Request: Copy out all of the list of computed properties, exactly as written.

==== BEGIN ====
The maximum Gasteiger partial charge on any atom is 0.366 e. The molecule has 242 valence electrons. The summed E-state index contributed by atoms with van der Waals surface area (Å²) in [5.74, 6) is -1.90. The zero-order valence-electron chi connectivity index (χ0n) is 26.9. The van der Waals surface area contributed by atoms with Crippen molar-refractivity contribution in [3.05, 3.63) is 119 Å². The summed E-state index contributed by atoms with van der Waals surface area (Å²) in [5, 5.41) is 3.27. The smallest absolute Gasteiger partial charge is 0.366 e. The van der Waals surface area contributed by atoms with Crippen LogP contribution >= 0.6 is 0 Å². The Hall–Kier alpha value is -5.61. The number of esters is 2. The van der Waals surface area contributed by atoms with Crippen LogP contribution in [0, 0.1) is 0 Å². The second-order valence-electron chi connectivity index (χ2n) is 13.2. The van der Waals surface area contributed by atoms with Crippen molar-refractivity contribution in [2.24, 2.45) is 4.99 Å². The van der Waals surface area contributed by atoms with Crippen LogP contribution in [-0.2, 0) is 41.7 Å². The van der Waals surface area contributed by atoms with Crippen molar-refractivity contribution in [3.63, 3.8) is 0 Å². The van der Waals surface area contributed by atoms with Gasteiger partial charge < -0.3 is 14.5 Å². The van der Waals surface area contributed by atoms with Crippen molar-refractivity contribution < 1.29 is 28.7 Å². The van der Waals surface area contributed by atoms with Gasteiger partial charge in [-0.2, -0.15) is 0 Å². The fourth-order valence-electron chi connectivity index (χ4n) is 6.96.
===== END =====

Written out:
The maximum Gasteiger partial charge on any atom is 0.366 e. The molecule has 242 valence electrons. The summed E-state index contributed by atoms with van der Waals surface area (Å²) in [5.74, 6) is -1.90. The zero-order valence-electron chi connectivity index (χ0n) is 26.9. The van der Waals surface area contributed by atoms with Crippen molar-refractivity contribution in [3.05, 3.63) is 119 Å². The summed E-state index contributed by atoms with van der Waals surface area (Å²) in [5, 5.41) is 3.27. The smallest absolute Gasteiger partial charge is 0.366 e. The van der Waals surface area contributed by atoms with Crippen LogP contribution >= 0.6 is 0 Å². The Hall–Kier alpha value is -5.61. The number of esters is 2. The van der Waals surface area contributed by atoms with Crippen LogP contribution in [0, 0.1) is 0 Å². The second-order valence-electron chi connectivity index (χ2n) is 13.2. The van der Waals surface area contributed by atoms with Crippen molar-refractivity contribution in [2.24, 2.45) is 4.99 Å². The van der Waals surface area contributed by atoms with Crippen LogP contribution in [-0.2, 0) is 41.7 Å². The van der Waals surface area contributed by atoms with Crippen molar-refractivity contribution in [3.63, 3.8) is 0 Å². The van der Waals surface area contributed by atoms with Gasteiger partial charge < -0.3 is 14.5 Å². The van der Waals surface area contributed by atoms with Crippen molar-refractivity contribution < 1.29 is 28.7 Å². The van der Waals surface area contributed by atoms with Gasteiger partial charge in [-0.2, -0.15) is 0 Å². The fourth-order valence-electron chi connectivity index (χ4n) is 6.96.